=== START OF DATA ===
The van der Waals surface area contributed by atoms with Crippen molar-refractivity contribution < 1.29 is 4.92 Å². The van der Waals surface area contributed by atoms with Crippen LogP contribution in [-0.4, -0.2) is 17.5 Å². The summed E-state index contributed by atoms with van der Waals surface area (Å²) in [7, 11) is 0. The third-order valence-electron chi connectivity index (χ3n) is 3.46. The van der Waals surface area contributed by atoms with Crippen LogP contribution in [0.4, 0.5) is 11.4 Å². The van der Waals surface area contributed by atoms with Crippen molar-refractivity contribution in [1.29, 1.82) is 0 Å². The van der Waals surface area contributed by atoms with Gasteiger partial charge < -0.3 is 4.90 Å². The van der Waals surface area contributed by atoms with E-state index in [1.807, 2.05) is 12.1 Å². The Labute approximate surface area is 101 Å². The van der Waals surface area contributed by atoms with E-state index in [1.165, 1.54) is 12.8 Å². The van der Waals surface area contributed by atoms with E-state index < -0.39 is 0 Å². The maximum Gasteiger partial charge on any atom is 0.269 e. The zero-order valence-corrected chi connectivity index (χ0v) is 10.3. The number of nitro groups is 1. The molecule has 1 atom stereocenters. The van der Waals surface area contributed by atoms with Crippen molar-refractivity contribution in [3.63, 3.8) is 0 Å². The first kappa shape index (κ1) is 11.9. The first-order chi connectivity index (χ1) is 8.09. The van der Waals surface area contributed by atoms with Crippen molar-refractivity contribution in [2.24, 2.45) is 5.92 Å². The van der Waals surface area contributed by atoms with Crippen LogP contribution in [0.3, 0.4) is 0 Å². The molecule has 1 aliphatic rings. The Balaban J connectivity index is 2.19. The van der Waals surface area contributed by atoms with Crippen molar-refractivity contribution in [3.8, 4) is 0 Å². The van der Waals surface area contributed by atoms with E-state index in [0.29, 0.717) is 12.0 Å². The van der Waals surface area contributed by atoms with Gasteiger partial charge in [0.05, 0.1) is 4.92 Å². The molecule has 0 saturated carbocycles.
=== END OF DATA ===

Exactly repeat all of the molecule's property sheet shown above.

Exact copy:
The van der Waals surface area contributed by atoms with Crippen molar-refractivity contribution < 1.29 is 4.92 Å². The van der Waals surface area contributed by atoms with Crippen LogP contribution in [-0.4, -0.2) is 17.5 Å². The summed E-state index contributed by atoms with van der Waals surface area (Å²) in [7, 11) is 0. The third-order valence-electron chi connectivity index (χ3n) is 3.46. The van der Waals surface area contributed by atoms with Crippen LogP contribution in [0.4, 0.5) is 11.4 Å². The van der Waals surface area contributed by atoms with Crippen molar-refractivity contribution in [1.29, 1.82) is 0 Å². The van der Waals surface area contributed by atoms with Gasteiger partial charge < -0.3 is 4.90 Å². The van der Waals surface area contributed by atoms with E-state index in [1.807, 2.05) is 12.1 Å². The Labute approximate surface area is 101 Å². The van der Waals surface area contributed by atoms with E-state index in [1.165, 1.54) is 12.8 Å². The van der Waals surface area contributed by atoms with E-state index < -0.39 is 0 Å². The maximum Gasteiger partial charge on any atom is 0.269 e. The zero-order valence-corrected chi connectivity index (χ0v) is 10.3. The number of nitro groups is 1. The molecule has 1 atom stereocenters. The van der Waals surface area contributed by atoms with Crippen molar-refractivity contribution in [3.63, 3.8) is 0 Å². The first kappa shape index (κ1) is 11.9. The first-order chi connectivity index (χ1) is 8.09. The van der Waals surface area contributed by atoms with Crippen molar-refractivity contribution in [2.24, 2.45) is 5.92 Å². The van der Waals surface area contributed by atoms with Crippen LogP contribution in [0.3, 0.4) is 0 Å². The molecule has 1 aliphatic rings. The Balaban J connectivity index is 2.19. The van der Waals surface area contributed by atoms with Crippen molar-refractivity contribution in [3.8, 4) is 0 Å². The van der Waals surface area contributed by atoms with E-state index in [0.29, 0.717) is 12.0 Å². The van der Waals surface area contributed by atoms with Gasteiger partial charge in [0.05, 0.1) is 4.92 Å². The molecule has 0 saturated carbocycles.